On Phil Hendrickson, Culture, Our 'Baggage', Oshkosh Corp., and more ... - *On Phil Hendrickson* Yesterday, I attended the memorial service for Phil Hendrickson, who died at 97 back on March 7. He was a humanitarian, philanthropis...
4 weeks ago
Monday, April 16, 2012
With changes in the workplace, many are re-visiting office space design, hoping to provide an increasingly appealing space and collaborative culture in which their teams can conduct daily business. Office walls are literally coming down, foregoing traditional cubicle rows with open community space. The New York Times recently reported that “two-thirds of American office space is now configured in some sort of open arrangement.”
Last year FastCompany wrote that digital culture has played an important role in our move away from walled in offices. The article states, “A traditional office layout is designed to communicate power among certain individuals and barriers between departments. This does not support the collaborative ethos which is intrinsic to the web.”
Certainly instantaneous sharing has shifted the way we view the workspace. But additionally, open concept offices boost morale and can be just plain fun, as seen in the notoriously over-the-top design at Google headquarters.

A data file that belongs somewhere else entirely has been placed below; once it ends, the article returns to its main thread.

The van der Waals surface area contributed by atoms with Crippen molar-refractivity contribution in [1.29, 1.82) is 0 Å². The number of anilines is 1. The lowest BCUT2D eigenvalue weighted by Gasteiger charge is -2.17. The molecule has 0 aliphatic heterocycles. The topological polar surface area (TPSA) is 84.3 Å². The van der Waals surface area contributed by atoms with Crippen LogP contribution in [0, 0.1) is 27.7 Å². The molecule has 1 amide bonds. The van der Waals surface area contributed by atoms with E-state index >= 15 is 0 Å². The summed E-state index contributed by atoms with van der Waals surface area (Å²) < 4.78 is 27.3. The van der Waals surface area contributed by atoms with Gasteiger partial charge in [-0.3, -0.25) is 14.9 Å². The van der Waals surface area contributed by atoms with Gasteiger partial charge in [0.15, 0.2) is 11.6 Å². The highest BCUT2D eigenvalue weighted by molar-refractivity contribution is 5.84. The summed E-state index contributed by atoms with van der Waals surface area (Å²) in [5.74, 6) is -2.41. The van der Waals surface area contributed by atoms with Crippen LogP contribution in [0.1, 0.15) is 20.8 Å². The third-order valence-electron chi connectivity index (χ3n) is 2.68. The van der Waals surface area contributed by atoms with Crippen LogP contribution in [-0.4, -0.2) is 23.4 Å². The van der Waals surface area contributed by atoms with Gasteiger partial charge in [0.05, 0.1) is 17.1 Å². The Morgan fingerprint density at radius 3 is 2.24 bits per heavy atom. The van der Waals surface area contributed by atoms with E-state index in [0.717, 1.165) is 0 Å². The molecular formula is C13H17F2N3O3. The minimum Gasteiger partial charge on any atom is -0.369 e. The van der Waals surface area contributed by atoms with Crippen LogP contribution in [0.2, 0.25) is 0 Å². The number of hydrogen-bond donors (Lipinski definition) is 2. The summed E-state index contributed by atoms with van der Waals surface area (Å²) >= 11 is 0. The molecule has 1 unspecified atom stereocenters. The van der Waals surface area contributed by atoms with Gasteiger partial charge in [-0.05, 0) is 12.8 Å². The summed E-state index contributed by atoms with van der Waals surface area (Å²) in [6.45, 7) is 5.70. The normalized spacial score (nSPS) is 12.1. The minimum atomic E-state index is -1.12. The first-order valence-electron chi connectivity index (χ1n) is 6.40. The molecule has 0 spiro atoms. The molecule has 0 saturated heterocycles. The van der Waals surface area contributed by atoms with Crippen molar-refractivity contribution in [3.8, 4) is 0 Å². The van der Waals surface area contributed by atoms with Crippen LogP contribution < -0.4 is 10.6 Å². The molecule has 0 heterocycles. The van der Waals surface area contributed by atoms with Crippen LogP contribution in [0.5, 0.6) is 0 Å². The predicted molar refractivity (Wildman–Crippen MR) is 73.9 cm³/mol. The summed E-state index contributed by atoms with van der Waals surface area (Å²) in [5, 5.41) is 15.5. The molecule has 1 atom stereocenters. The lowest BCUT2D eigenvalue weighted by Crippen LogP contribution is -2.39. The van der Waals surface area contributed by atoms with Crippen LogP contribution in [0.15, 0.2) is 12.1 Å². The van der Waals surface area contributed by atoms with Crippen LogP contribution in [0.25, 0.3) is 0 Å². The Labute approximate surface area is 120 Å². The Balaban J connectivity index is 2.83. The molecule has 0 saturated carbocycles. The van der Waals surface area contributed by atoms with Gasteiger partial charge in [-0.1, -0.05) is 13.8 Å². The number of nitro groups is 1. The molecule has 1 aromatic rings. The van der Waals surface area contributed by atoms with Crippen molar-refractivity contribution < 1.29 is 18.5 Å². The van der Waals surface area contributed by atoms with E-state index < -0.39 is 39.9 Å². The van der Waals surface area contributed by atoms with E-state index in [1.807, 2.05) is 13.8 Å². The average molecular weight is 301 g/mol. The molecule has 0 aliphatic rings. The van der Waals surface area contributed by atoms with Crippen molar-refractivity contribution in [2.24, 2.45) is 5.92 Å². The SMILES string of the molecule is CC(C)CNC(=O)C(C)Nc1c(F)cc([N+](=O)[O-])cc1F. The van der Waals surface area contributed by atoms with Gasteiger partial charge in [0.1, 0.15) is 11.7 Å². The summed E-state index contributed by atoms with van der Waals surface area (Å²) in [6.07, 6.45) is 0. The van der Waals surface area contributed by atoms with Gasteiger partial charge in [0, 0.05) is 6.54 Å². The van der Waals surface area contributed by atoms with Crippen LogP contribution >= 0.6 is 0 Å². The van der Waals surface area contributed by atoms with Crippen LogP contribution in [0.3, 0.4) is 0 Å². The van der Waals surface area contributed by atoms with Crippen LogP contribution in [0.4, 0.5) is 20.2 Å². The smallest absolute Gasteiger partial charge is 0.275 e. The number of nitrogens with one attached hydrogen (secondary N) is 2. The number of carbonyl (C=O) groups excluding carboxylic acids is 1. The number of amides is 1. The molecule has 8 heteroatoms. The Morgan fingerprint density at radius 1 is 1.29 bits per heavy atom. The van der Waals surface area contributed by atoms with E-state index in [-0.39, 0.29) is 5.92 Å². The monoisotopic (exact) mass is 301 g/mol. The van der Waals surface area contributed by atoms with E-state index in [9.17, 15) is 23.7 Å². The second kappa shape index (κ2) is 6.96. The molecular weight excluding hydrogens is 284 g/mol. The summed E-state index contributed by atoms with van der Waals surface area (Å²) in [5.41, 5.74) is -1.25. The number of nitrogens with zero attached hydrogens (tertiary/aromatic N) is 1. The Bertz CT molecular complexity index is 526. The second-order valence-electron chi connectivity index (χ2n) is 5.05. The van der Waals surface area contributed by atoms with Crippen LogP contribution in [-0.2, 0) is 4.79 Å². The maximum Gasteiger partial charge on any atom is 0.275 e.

Of course, for most of us, creating an enjoyable environment doesn’t necessitate playground equipment. It can be something as simple as relegating the room with the best view, previously reserved for top brass, as a communal space, as The Kindness Revolution author Ed Horrell suggests in this piece for Custom Service Manager.
At this point you might be thinking, “You mean give up my corner office!?” Actually, it’s not just lower ranking employees who are seeking out open spaces. Many of today's most successful CEOs are finding that a private office keeps them isolated and unaware of the actual daily work, and unable to get the pulse of their team. Instead some are opting for cubicle life or collaborative spaces. As reported in Forbes recently reported, top CEOs like Tony Hsieh of Zappos, Meg Whitman of Hewlett Packard (and formerly eBay), Klaus Kleinfeld of Alcoa Pittsburg, and even New York City Mayor, Michael Bloomberg, prefer working shoulder-to-shoulder with their employees.
Of course all of these scenarios are reliant upon other factors, such as the type business you run, and how your brand needs to be conveyed. But even in the most conservative and professional offices, there are ways you can make your office layout more fun and practical for your employees. And who knows? You might like it so much that you’ll want to join them.
Posted by TEC Midwest at 2:59 PM
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